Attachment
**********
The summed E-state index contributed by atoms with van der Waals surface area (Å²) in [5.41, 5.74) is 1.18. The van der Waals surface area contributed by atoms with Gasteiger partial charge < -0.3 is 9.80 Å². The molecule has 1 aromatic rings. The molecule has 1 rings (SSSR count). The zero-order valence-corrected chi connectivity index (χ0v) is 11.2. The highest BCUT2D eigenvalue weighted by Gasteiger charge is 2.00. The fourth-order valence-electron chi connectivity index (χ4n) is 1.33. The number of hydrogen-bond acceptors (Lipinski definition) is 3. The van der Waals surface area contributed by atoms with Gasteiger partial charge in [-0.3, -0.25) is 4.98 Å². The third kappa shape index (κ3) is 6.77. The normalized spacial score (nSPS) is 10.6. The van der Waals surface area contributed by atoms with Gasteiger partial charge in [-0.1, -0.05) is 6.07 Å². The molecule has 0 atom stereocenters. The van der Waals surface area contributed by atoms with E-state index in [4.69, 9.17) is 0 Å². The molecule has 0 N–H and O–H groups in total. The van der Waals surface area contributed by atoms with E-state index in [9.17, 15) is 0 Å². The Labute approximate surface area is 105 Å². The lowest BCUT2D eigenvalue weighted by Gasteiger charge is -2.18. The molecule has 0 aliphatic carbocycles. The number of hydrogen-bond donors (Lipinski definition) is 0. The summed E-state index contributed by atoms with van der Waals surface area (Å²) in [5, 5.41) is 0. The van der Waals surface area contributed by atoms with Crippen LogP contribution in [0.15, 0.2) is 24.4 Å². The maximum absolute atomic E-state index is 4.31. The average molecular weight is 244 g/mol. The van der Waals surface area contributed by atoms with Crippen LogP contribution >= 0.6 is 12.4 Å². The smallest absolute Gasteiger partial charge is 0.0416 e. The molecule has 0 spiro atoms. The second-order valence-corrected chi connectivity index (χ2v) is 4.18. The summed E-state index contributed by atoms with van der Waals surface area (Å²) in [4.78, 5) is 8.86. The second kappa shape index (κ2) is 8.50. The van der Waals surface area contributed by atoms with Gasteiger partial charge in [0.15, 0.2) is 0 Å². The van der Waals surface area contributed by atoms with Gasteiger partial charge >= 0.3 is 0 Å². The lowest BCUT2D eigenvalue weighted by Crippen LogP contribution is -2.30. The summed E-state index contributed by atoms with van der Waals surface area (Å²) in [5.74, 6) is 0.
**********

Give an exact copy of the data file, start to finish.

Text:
The summed E-state index contributed by atoms with van der Waals surface area (Å²) in [5.41, 5.74) is 1.18. The van der Waals surface area contributed by atoms with Gasteiger partial charge < -0.3 is 9.80 Å². The molecule has 1 aromatic rings. The molecule has 1 rings (SSSR count). The zero-order valence-corrected chi connectivity index (χ0v) is 11.2. The highest BCUT2D eigenvalue weighted by Gasteiger charge is 2.00. The fourth-order valence-electron chi connectivity index (χ4n) is 1.33. The number of hydrogen-bond acceptors (Lipinski definition) is 3. The van der Waals surface area contributed by atoms with Gasteiger partial charge in [-0.3, -0.25) is 4.98 Å². The third kappa shape index (κ3) is 6.77. The normalized spacial score (nSPS) is 10.6. The van der Waals surface area contributed by atoms with Gasteiger partial charge in [-0.1, -0.05) is 6.07 Å². The molecule has 0 atom stereocenters. The van der Waals surface area contributed by atoms with E-state index in [4.69, 9.17) is 0 Å². The molecule has 0 N–H and O–H groups in total. The van der Waals surface area contributed by atoms with E-state index in [9.17, 15) is 0 Å². The Labute approximate surface area is 105 Å². The lowest BCUT2D eigenvalue weighted by Gasteiger charge is -2.18. The molecule has 0 aliphatic carbocycles. The number of hydrogen-bond donors (Lipinski definition) is 0. The summed E-state index contributed by atoms with van der Waals surface area (Å²) in [5, 5.41) is 0. The van der Waals surface area contributed by atoms with Crippen LogP contribution in [0.15, 0.2) is 24.4 Å². The maximum absolute atomic E-state index is 4.31. The average molecular weight is 244 g/mol. The van der Waals surface area contributed by atoms with Crippen LogP contribution >= 0.6 is 12.4 Å². The smallest absolute Gasteiger partial charge is 0.0416 e. The molecule has 0 spiro atoms. The second-order valence-corrected chi connectivity index (χ2v) is 4.18. The summed E-state index contributed by atoms with van der Waals surface area (Å²) in [4.78, 5) is 8.86. The second kappa shape index (κ2) is 8.50. The van der Waals surface area contributed by atoms with Gasteiger partial charge in [0.15, 0.2) is 0 Å². The van der Waals surface area contributed by atoms with Gasteiger partial charge >= 0.3 is 0 Å². The lowest BCUT2D eigenvalue weighted by Crippen LogP contribution is -2.30. The summed E-state index contributed by atoms with van der Waals surface area (Å²) in [5.74, 6) is 0.